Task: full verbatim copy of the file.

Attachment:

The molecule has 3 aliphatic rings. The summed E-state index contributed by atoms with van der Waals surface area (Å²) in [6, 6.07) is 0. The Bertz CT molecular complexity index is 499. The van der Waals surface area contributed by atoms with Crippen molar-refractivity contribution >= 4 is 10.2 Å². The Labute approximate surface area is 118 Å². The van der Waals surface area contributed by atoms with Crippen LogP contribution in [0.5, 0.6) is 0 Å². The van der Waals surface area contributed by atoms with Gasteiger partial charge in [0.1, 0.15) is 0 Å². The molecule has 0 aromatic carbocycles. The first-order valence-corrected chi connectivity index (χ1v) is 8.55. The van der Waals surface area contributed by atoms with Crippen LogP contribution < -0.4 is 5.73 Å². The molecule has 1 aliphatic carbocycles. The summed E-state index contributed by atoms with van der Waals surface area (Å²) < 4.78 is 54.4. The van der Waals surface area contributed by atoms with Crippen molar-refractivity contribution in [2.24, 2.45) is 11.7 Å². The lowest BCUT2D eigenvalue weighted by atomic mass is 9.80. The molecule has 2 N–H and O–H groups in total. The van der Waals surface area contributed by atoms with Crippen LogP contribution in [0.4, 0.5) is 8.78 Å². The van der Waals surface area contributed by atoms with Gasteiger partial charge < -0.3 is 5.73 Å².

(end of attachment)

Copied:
The molecule has 3 aliphatic rings. The summed E-state index contributed by atoms with van der Waals surface area (Å²) in [6, 6.07) is 0. The Bertz CT molecular complexity index is 499. The van der Waals surface area contributed by atoms with Crippen molar-refractivity contribution >= 4 is 10.2 Å². The Labute approximate surface area is 118 Å². The van der Waals surface area contributed by atoms with Crippen LogP contribution in [0.5, 0.6) is 0 Å². The van der Waals surface area contributed by atoms with Gasteiger partial charge in [0.1, 0.15) is 0 Å². The molecule has 0 aromatic carbocycles. The first-order valence-corrected chi connectivity index (χ1v) is 8.55. The van der Waals surface area contributed by atoms with Crippen LogP contribution < -0.4 is 5.73 Å². The molecule has 1 aliphatic carbocycles. The summed E-state index contributed by atoms with van der Waals surface area (Å²) < 4.78 is 54.4. The van der Waals surface area contributed by atoms with Crippen molar-refractivity contribution in [2.24, 2.45) is 11.7 Å². The lowest BCUT2D eigenvalue weighted by atomic mass is 9.80. The molecule has 2 N–H and O–H groups in total. The van der Waals surface area contributed by atoms with Crippen LogP contribution in [0.4, 0.5) is 8.78 Å². The van der Waals surface area contributed by atoms with Gasteiger partial charge < -0.3 is 5.73 Å².